ATEX 137 mandatory requirements

Are ‘End Users’ of hazardous area equipment aware of the ATEX 137 Directive mandatory requirements, operative throughout the EU? This is the question that IMS Research was asked to investigate, by suppliers of such equipment, obviously confused by the feedback from their own sales engineers who had been approaching potential customers. IMS set up an emailed survey of process industry users in Europe and the Middle East: the responses showed that almost a quarter of the responsible managers in these plants were unaware of the mandatory requirements of the ATEX 137 Directive. (Link)
EU Directive 99/92/EC (also known as ‘ATEX 137′ or the ‘ATEX Workplace Directive’) describes the minimum requirements for improving the health and safety protection of workers potentially at risk from explosive atmospheres. In Great Britain the requirements of Directive 99/92/EC were put into effect through regulations 7 and 11 of the Dangerous Substances and Explosive Atmospheres Regulations 2002 (DSEAR).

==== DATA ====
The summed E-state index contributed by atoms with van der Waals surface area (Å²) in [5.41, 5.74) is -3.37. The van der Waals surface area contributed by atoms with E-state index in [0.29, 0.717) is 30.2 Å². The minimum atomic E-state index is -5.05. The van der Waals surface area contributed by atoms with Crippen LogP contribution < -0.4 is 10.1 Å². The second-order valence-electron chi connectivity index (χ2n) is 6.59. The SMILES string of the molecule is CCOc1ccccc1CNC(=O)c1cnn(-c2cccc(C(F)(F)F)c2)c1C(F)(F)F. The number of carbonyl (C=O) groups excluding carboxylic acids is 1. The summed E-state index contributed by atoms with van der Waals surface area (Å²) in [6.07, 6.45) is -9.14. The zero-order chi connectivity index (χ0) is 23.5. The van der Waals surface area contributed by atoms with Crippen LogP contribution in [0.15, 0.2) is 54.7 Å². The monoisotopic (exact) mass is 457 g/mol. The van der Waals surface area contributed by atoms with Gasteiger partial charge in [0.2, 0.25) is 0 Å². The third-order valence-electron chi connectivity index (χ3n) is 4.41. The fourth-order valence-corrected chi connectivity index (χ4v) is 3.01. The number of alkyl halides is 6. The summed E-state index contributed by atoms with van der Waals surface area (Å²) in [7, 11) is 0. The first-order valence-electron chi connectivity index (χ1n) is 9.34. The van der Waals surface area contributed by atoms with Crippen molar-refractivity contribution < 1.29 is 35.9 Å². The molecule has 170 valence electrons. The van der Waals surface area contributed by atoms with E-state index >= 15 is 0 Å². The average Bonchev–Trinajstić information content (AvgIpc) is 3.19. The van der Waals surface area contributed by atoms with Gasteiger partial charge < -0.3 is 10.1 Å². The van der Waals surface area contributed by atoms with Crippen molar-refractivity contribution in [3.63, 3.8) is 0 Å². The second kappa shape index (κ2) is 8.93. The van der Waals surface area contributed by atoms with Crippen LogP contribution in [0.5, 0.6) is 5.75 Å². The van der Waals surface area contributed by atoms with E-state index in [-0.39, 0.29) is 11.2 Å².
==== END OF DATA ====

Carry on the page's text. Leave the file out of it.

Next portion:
The minimum requirements of these mandatory directives are that the employer must have classified his plant into Zones, to define any risk from the presence of explosive gases OR dusts, and he must ensure that properly classified equipment is in use in these zones. The different zones have to be marked, on entrances and exits. Now many plant managers would comment that they have been running for 20 years without a problem: this is also covered, in that equipment already in use before July 2003 can continue to be used indefinitely, PROVIDED THAT a risk assessment shows it is safe to do so. You have to do the work, and write, and record, that risk assessment.

More worrying from the IMS research, is that while they had 25% of respondents unaware of ATEX137, these were within the 150 responses that came from people who understood the question! What proportion of the rest of their database are not responding because they have no-one who is thinking about such safety?
Even within the respondents again, 20% of them felt their plants did not comply with ATEX137. Policing of these standards by government agencies is growing year by year, and the fines and shutdowns they impose can really damage your plant performance, almost as much as an explosion.

Consult the HSE website for explanations of current workplace regulations in the UK at least. (Link)

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